Profiting on Your Patient Data
Updated: Jul 2, 2019
Privacy in all matters related to patients has been the watchword of healthcare. Laws to protect this information and your rights as a patient are not something that has come to the fore only in the past few years; they've been around for a long time.
But how would you feel if your patient data, including diagnostic images and pathology slides, blood analysis, etc., were being used without your "informed consent" for clinical studies? Do you still have a right if your name or other identifying information is removed? It's still material obtained from you, right? Clinical trials always require that the patient sign an informed consent form, even though these forms are offered as a formality more than something you should read carefully.
How many times have you been told to sign the form without being given time to read it thoroughly or to question whether or not you can strike out portions of the form? Don't want them to use video of your procedure? Have you noticed that in the reams of verbiage in the lengthy form? Have you thought about putting a line through it, initialing and dating that? I would suspect you never gave it a thought. You may have been told it's just a formality so they can bill your insurance.
Ethics are now coming into focus once more as we read about how technology is forging new ways of making money from patient data. Of course, those implicated in these allegations of unethical behavior are offering lengthy explanations regarding why this isn't an ethical problem.
One case in point pertains to the world-renowned cancer center, Memorial Sloan-Kettering, in New York City. A series of agreements between the hospital, prominent researchers, another hospital system and a collaboration with IBM is at issue. Certainly, using sophisticated software and the tens of thousands of bits of data in these databases may result in important medical breakthroughs. But, where is the patient's rights in this mix? For me, it harks back to the Henrietta Lacks ethical violations.
Specimens taken from Lacks (who died from cervical cancer), without her knowledge or permission that it be used for research purposes, were used to formulate an extremely lucrative test from which the researcher profited. Neither Lacks nor her family, including her children, were told of this business arrangement and they did not benefit, initially, from it. The test was given a patent and other researchers paid fees to use it.
A similar situation arose in California where specimens were taken from a man, used by a researcher who then received a patent, and a new era of patient protection was seen as mandated. Aware of this burgeoning area of profit, California began to rewrite protections for patients and universities as well as researchers.
One problem area was the definition of what a patent should be in that it must be an intellectual property which gives the inventor absolute rights over it. If you, in effect, create your own cells and the fluids in your body by your unique DNA code, do you not have an absolute right over it? Can someone else refute your claim and say that they created something from your biological materials and benefit from it without you also benefitting? Such was the case in Moore v. Regents of the University of California.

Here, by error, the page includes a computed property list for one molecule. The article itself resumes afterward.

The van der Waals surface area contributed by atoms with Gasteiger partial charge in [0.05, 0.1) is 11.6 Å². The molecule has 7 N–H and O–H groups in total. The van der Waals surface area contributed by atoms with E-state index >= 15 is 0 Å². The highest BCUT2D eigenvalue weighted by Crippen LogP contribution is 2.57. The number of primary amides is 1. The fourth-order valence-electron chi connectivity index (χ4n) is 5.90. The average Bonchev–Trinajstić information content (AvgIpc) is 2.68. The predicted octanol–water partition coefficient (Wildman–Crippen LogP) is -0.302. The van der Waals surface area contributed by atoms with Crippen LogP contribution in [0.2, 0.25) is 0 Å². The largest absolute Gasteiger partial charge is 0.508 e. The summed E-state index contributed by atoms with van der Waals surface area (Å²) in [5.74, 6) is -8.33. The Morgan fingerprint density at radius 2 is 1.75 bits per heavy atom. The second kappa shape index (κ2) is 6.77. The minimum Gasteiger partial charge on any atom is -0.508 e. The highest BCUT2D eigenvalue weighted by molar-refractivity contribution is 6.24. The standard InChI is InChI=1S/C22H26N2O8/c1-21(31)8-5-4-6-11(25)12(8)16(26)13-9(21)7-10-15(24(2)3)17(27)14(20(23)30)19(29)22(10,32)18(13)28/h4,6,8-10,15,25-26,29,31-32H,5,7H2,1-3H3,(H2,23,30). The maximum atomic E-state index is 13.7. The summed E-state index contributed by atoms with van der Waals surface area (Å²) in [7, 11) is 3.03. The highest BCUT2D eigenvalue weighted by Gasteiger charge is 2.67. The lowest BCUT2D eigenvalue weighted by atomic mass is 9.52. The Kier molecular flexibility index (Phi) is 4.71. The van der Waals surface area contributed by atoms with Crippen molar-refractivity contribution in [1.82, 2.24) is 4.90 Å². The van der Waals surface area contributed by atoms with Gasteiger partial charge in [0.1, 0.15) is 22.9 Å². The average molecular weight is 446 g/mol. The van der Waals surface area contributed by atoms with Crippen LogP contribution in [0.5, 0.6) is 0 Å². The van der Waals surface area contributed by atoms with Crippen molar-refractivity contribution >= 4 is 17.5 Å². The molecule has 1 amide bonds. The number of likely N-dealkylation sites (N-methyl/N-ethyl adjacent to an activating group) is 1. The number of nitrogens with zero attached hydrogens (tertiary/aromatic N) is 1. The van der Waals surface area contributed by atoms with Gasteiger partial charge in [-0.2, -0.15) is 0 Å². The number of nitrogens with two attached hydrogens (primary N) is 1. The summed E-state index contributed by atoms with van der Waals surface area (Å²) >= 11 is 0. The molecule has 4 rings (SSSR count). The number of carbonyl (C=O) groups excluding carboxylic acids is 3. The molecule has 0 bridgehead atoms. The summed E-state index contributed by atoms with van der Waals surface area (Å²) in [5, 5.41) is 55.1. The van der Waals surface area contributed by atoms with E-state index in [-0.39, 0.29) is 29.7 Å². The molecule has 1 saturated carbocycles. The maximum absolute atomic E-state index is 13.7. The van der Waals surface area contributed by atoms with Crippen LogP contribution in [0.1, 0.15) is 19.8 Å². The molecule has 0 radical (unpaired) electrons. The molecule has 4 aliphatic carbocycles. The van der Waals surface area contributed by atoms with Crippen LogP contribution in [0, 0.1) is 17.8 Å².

A researcher took samples from Moore and developed a cell line with valuable commercial properties. Informed consent had been obtained for the procedure but was there a specific mention of commercialization of any samples? No, there wasn't any mention of money. Continued treatment of Moore for a number of years brought him back to the facility, but one day he was asked to sign a different consent form.
The new form indicated, "I (do, do not) voluntarily grant to the University of California all rights I, or my heirs, may have in any cell line or any other potential product which might be developed from the blood and/or bone marrow obtained from me." In effect, there was something here that Moore never perceived, although the researcher had agreed to pay for travel expenses to and from the facility for years.
Wasn't this a bell-ringer? Obviously not. But not for long as Moore became suspicious and rescinded his agreement, giving a copy of the original to his attorney. The attorney, upon researching the patent records, discovered that in 1984 the university had obtained a patient for "Mo."
Moore's spleen has been removed, the samples were kept and then used to develop a commercial product. The Supreme Court of California held that Moore's discarded biological samples are treated much the same as garbage; once discarded it's not your property. They also held that family members could not sue.
As technology advances and databases burgeon ever larger, where will your biological samples or records go, to whom and for what financial benefit to others? Your records are probably, even today, being tossed around the world and analyzed by AI to make more research breakthroughs. Should you be compensated? What is the ethical practice needed in today's world to protect the interests of the patient in all regards?
The courts and the attorneys will have a great deal of untangling of information as they go forth into this ever-expanding landscape in medical research.